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Author Archives: Michael Lazar

Java Stored Procedure Performance — Myths vs. Facts

“Java Stored Procedures will never be as fast as SQL Stored Procedures” is a common refrain from database administrators based on their experience with stored procedures in “normal” relational databases. Most databases are written in a low level language such as C. SQL is managed as a byte-code compiled language with the equivalent of a virtual machine optimized for SQL to retrieve data and execute the other instructions in the SQL language and the extensions for stored procedures. To have Java Stored Procedures, the database has to spin up a Java Virtual Machine (JVM) or use an existing one. Then, the database must communicate with it across the JNI boundary or use some interprocess communication mechanism. Similarly, the code running in the JVM must send data back to the main database processes. Likely there is a lot of bi-directional processing as the database engine has to hand off data such as pointers to rows on disk, or requests to look up data. The alternative is to duplicate the indexes and other meta data used in the database in the Java memory space. All of this overhead guarantees that Java Stored Procedures will generally be much slower than SQL Stored Procedures for main stream databases.

    SQLFire is different. It is written in Java. All of the memory is in the Java VM space. SQL statements are byte compiled into Java structures. Java Stored Procedures run in the same memory and processing space that database operations are performed. There is NO overhead for using them. It is likely that writing a non-Java stored procedure language to run in SQLFire would be slower than using Java as the stored procedure language, because these other instructions would have to be mapped into Java operation for the JVM.

    SQLFire provides other significant advantages for performance of stored procedures. First like other data bases written to be primarily in-memory databases, primary key based data access or index lookups, result in direct pointers to rows in memory. No pulling data off pages of memory or disk. Row data is stored in a byte format for rows. It consists of fixed length fields followed by variable length fields, etc to keep footprint to a minimum. When operating on a ResultSet locally (or otherwise) you never get direct access to this byte. There is no deserialization. The overhead comes down to how you access the individual fields in the row. Note: JDBC provides a lot of flexibility with implicit type conversions.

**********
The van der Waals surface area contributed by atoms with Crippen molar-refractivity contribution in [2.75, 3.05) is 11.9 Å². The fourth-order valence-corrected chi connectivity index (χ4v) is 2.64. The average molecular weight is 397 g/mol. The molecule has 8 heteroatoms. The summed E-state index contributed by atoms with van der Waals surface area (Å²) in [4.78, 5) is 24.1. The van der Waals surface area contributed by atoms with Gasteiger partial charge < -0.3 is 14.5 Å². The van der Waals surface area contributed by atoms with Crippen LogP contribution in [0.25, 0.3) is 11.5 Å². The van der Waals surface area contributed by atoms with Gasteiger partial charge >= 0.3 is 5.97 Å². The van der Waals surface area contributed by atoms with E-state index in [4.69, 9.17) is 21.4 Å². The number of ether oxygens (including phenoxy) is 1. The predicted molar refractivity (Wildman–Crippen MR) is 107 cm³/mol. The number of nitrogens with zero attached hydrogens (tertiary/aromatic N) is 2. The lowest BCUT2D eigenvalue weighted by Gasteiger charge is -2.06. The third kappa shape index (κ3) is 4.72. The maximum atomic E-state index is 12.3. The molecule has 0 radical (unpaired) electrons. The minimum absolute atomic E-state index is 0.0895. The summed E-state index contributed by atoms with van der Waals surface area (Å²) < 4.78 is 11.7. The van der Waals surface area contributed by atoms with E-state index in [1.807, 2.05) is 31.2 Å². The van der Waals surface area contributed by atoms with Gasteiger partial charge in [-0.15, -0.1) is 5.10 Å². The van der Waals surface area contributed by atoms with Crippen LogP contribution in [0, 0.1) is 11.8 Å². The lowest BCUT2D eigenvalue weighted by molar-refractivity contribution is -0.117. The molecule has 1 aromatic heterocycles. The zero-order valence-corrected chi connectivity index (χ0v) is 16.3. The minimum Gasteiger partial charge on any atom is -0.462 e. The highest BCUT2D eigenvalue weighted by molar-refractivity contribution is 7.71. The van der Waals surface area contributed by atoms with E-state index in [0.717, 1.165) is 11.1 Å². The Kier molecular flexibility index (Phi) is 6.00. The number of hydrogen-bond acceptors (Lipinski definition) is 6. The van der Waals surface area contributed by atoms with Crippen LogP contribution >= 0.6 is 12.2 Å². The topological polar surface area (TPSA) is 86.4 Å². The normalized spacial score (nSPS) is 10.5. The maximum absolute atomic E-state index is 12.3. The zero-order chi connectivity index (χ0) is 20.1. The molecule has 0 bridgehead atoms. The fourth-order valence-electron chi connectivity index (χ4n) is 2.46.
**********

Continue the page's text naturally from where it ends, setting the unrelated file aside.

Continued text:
Another key advantage for store procedures in SQLFire is that unlike other memory oriented databases, SQLFire is a distributed database so that stored procedures and query operations are parallelized across the grid. This means that if you have 10 SQLFire instances, stored procedures are run in parallel across the subsets of the data on each member resulting in ten times as many CPU’s being involved in a single stored procedure invocation. There is some overhead on collating results (depending on what you are doing) so that the system may only be 8 or 9 times faster than doing the operation on a single SQLFire instance. Still this is a noticeable performance improvement.

    One of the concerns for traditional DBAs is that they are not Java programmers. SQLFire preserves the standard SQL language model for DBA’s to perform all of their normal tasks, while enabling developers to move their logic to the database where their code can get enhanced performance through parallelization and direct access to the data in memory. In this way the SQLFire stored procedure model is biased towards Java application developers who are used to running their code in Application server JVMs (i.e. my code runs alongside the container in the same process). SQLFire provides them the mechanism to avoid moving data across the wire and allows their code to run in-situ with the data. Doing this you get impressive access latency especially when iterating over sets. Using this sort of model, we have seen application performance gains of one or two orders of magnitude. i.e 10x to 100x performance speed up.

vFabric now has a common language (Java) that can be used in both the app server and the database. This means that app developers can write stored procedures in a language they already understand, with a tool chain they already have.